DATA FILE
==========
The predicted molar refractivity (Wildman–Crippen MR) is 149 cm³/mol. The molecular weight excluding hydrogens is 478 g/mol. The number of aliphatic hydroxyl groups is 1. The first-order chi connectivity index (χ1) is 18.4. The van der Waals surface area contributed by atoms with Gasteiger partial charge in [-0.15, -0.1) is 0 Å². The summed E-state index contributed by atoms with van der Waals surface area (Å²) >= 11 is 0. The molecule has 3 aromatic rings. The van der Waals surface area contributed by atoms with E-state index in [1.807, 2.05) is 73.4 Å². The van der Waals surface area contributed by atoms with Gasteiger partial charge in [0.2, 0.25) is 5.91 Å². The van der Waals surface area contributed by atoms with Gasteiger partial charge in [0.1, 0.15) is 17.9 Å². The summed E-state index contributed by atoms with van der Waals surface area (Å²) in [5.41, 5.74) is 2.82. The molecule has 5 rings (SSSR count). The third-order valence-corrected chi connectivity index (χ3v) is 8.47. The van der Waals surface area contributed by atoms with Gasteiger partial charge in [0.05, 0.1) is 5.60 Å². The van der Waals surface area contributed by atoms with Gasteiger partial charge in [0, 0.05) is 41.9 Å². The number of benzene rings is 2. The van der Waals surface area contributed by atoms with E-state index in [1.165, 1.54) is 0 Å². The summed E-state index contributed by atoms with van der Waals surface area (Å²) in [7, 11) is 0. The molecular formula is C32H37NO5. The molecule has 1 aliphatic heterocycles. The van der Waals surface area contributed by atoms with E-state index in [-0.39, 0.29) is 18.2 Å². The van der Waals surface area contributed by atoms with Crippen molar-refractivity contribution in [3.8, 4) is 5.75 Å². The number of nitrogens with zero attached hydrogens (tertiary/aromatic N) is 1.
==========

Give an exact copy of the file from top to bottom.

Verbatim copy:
The predicted molar refractivity (Wildman–Crippen MR) is 149 cm³/mol. The molecular weight excluding hydrogens is 478 g/mol. The number of aliphatic hydroxyl groups is 1. The first-order chi connectivity index (χ1) is 18.4. The van der Waals surface area contributed by atoms with Gasteiger partial charge in [-0.15, -0.1) is 0 Å². The summed E-state index contributed by atoms with van der Waals surface area (Å²) >= 11 is 0. The molecule has 3 aromatic rings. The van der Waals surface area contributed by atoms with E-state index in [1.807, 2.05) is 73.4 Å². The van der Waals surface area contributed by atoms with Gasteiger partial charge in [0.2, 0.25) is 5.91 Å². The van der Waals surface area contributed by atoms with Gasteiger partial charge in [0.1, 0.15) is 17.9 Å². The summed E-state index contributed by atoms with van der Waals surface area (Å²) in [5.41, 5.74) is 2.82. The molecule has 5 rings (SSSR count). The third-order valence-corrected chi connectivity index (χ3v) is 8.47. The van der Waals surface area contributed by atoms with Gasteiger partial charge in [0.05, 0.1) is 5.60 Å². The van der Waals surface area contributed by atoms with Gasteiger partial charge in [0, 0.05) is 41.9 Å². The number of benzene rings is 2. The van der Waals surface area contributed by atoms with E-state index in [1.165, 1.54) is 0 Å². The summed E-state index contributed by atoms with van der Waals surface area (Å²) in [7, 11) is 0. The molecular formula is C32H37NO5. The molecule has 1 aliphatic heterocycles. The van der Waals surface area contributed by atoms with E-state index in [-0.39, 0.29) is 18.2 Å². The van der Waals surface area contributed by atoms with Crippen molar-refractivity contribution in [3.8, 4) is 5.75 Å². The number of nitrogens with zero attached hydrogens (tertiary/aromatic N) is 1.